The CDC now provides between $300,000 to $500,000 a year in funding, along with other sources. Hollywood, Health, and Society relies on a roster of experts around the nation, even bringing medical professionals into writers’ rooms and taking producers on field trips—including to the county morgue.
Recently, the center convened producers, writers, health experts, and patients to discuss the Affordable Care Act. They delved into topics including enrollment problems, obstacles to mental-health treatment and coverage for immigrant families, with the goal of “inspiring and informing” writers, Folb said.
“The arrival of Obamacare has meant that the [health] stories get a brand-new dimension,” said Marty Kaplan, director of the Norman Lear Center at the University of Southern California, which oversees Hollywood, Health, and Society.
The health law has already made an appearance in both English and Spanish-language shows, including Two Broke Girls and Grey’s Anatomy.
“It was so fun to be able to do a story where we could put in the actual word Obamacare,” said Grey’s Anatomy story editor Meg Marinis, who frequently calls the organization with questions.
Hollywood, Health, and Society staff members acknowledge the stories on medical dramas can be obscure and unlikely. In the Grey’s Anatomy episode, for instance, a character came to the hospital with lingering stomach pain after getting insurance through the Affordable Care Act. When he arrived, the show’s doctors found an unusual condition: The man had absorbed his own twin at birth.
But dramatic scenarios like this also draw viewers, who may pick up some useful information along the way.
Television has tremendous reach and impact. In one Kaiser Family Foundation study, for instance, viewers’ knowledge that treatment could lower the risk of HIV transmission from mothers to their unborn children increased dramatically after watching a television show. The study also showed that people’s attitudes changed after the episode—the number of people who thought the pregnant, HIV-positive character was irresponsible decreased.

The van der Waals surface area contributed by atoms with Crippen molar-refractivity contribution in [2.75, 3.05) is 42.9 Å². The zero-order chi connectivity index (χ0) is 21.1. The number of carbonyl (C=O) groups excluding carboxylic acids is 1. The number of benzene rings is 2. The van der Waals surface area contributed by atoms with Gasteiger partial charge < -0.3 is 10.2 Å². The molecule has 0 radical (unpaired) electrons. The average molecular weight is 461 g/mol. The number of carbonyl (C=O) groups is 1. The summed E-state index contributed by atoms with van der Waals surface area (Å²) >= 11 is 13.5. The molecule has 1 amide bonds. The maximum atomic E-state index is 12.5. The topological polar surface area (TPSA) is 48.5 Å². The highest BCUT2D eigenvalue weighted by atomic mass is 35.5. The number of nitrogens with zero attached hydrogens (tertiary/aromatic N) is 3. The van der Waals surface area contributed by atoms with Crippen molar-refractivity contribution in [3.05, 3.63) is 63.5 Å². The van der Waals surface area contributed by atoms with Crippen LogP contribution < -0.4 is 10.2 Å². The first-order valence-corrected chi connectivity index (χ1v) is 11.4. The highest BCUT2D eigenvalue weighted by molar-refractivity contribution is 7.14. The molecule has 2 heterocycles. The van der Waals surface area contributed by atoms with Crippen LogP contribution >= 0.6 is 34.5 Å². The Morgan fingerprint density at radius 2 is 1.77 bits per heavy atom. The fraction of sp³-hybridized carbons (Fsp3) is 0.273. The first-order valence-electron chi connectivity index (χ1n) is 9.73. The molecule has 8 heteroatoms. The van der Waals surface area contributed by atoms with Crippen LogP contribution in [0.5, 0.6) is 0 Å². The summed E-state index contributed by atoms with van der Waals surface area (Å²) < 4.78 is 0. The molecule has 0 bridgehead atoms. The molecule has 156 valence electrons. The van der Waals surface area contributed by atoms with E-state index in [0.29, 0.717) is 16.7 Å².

“Even a short mention can influence how people think about these things,” said Tina Hoff, senior vice president at the foundation, which has long partnered with television and other organizations on health storylines and has previously done research with the USC group.
Grey’s Anatomy executive producer Dr. Zoanne Clack, who is on the board of Hollywood, Health & Society, puts it another way. She said she used to see about 30 people during a 12-hour shift as an emergency-room physician, providing a limited window for health education. Through the show, however, she can reach as many as 15 million people a week.
Clack said she doesn’t want to bore viewers by preaching, so she tries to put “public health education messages into people’s heads without them even knowing it.”